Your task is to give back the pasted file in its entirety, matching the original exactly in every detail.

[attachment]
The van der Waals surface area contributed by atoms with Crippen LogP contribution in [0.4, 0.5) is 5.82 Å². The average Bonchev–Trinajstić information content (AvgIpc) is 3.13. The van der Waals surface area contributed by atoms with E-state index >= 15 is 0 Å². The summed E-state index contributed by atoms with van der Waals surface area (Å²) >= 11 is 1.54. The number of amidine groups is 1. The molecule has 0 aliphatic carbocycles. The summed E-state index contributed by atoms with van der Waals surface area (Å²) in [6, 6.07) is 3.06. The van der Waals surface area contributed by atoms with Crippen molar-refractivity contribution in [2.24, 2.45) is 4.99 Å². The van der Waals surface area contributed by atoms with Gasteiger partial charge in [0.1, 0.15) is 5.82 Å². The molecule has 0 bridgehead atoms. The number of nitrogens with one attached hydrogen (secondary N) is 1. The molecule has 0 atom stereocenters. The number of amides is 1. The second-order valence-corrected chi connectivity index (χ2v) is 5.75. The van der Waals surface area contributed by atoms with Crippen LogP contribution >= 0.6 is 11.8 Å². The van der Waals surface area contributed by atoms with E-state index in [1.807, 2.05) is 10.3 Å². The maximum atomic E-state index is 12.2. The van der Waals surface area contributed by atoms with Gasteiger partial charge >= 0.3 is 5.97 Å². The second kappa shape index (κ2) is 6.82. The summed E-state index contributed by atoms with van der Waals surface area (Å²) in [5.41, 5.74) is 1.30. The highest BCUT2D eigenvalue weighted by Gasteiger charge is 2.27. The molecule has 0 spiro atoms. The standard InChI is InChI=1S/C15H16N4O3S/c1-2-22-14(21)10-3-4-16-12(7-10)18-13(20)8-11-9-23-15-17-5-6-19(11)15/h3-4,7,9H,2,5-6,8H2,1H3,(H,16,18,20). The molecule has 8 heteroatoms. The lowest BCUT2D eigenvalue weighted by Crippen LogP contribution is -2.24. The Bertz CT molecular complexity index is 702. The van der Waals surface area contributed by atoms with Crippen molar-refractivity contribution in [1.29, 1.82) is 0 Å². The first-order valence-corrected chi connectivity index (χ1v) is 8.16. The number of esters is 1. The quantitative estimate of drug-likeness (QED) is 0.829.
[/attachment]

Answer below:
The van der Waals surface area contributed by atoms with Crippen LogP contribution in [0.4, 0.5) is 5.82 Å². The average Bonchev–Trinajstić information content (AvgIpc) is 3.13. The van der Waals surface area contributed by atoms with E-state index >= 15 is 0 Å². The summed E-state index contributed by atoms with van der Waals surface area (Å²) >= 11 is 1.54. The number of amidine groups is 1. The molecule has 0 aliphatic carbocycles. The summed E-state index contributed by atoms with van der Waals surface area (Å²) in [6, 6.07) is 3.06. The van der Waals surface area contributed by atoms with Crippen molar-refractivity contribution in [2.24, 2.45) is 4.99 Å². The van der Waals surface area contributed by atoms with Gasteiger partial charge in [0.1, 0.15) is 5.82 Å². The molecule has 0 bridgehead atoms. The number of nitrogens with one attached hydrogen (secondary N) is 1. The molecule has 0 atom stereocenters. The number of amides is 1. The second-order valence-corrected chi connectivity index (χ2v) is 5.75. The van der Waals surface area contributed by atoms with Crippen LogP contribution >= 0.6 is 11.8 Å². The van der Waals surface area contributed by atoms with E-state index in [1.807, 2.05) is 10.3 Å². The maximum atomic E-state index is 12.2. The van der Waals surface area contributed by atoms with Gasteiger partial charge >= 0.3 is 5.97 Å². The second kappa shape index (κ2) is 6.82. The summed E-state index contributed by atoms with van der Waals surface area (Å²) in [5.41, 5.74) is 1.30. The highest BCUT2D eigenvalue weighted by Gasteiger charge is 2.27. The molecule has 0 spiro atoms. The standard InChI is InChI=1S/C15H16N4O3S/c1-2-22-14(21)10-3-4-16-12(7-10)18-13(20)8-11-9-23-15-17-5-6-19(11)15/h3-4,7,9H,2,5-6,8H2,1H3,(H,16,18,20). The molecule has 8 heteroatoms. The lowest BCUT2D eigenvalue weighted by Crippen LogP contribution is -2.24. The Bertz CT molecular complexity index is 702. The van der Waals surface area contributed by atoms with Crippen molar-refractivity contribution in [1.29, 1.82) is 0 Å². The first-order valence-corrected chi connectivity index (χ1v) is 8.16. The number of esters is 1. The quantitative estimate of drug-likeness (QED) is 0.829.